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Prince’s discography reportedly set to hit more streaming services this weekend

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2007 NCLR ALMA Awards - Show Photo by Kevin Winter/Getty Images for NCLR

Prince’s music catalog, which has long been carefully quarantined from much of the internet, is going to hit several streaming services this weekend, according to a report from Financial Times. FT spoke to people familiar with the plan, who said the music would appear on services like Spotify, Apple Music, and others.

As FT points out, Warner Music owns the licensing rights to all of Prince’s recordings released before 1996 — the year Prince left the label and began releasing music on his own. In 2014, Prince resigned with Warner in a deal that gave the label the rights to his music pre-‘96.

Prince’s post-‘96 discography, including unreleased tracks, will be sold in an auction held by Prince’s estate, according to FT. That bundle of music (which doesn’t even include major albums like Purple Rain and Sign o’ the Times) is reportedly getting offers of $40 and $50 million by labels like Warner, Universal Music, and Sony Music.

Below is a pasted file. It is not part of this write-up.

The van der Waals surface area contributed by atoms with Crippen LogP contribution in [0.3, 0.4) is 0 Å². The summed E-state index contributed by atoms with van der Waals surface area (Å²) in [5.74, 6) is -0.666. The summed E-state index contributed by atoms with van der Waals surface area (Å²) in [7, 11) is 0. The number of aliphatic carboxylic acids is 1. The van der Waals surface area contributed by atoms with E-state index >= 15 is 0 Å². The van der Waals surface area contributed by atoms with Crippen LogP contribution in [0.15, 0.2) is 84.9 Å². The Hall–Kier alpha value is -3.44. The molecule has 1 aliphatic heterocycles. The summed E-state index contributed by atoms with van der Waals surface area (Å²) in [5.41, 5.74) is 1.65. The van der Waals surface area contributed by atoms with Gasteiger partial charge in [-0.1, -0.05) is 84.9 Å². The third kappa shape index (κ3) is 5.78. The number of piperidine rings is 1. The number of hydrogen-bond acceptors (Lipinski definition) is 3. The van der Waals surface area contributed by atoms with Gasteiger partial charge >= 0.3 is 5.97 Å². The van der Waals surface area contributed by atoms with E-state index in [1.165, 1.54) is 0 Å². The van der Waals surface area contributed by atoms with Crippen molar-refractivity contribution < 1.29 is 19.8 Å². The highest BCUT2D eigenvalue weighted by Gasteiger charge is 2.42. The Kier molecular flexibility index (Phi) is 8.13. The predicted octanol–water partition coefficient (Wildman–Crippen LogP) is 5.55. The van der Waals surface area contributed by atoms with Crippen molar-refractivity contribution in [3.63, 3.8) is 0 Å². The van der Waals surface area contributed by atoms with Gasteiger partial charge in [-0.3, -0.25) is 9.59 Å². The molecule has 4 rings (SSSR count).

Owning the rights to these albums would be a big coup for a label. Prince is one of the most popular musicians of all time, and one of the last remaining streaming service holdouts (save for Taylor Swift). Despite his hesitance to trust most of these services, Prince had been a Tidal supporter from its inception. In 2015, he pulled his music from all streaming services except Tidal and Google Play, and even released his album HITNRUN exclusively through Tidal.

Since Prince died apparently without a will, it’s impossible to say what he would have wanted to happen to his music, especially the unreleased tracks now up for auction. Releasing creative work posthumously has always been ethically sticky, and Prince was notoriously stubborn when it came to unauthorized recordings, even once suing fans for uploading bootleg recordings of his concerts online. But last June, a judge ruled there was “an urgent need to begin monetizing Prince's intellectual property” due to impeding federal and state tax deadlines.

The release of the late musician’s music is rumored to coincide with the Grammy Awards, which will take place on Sunday night.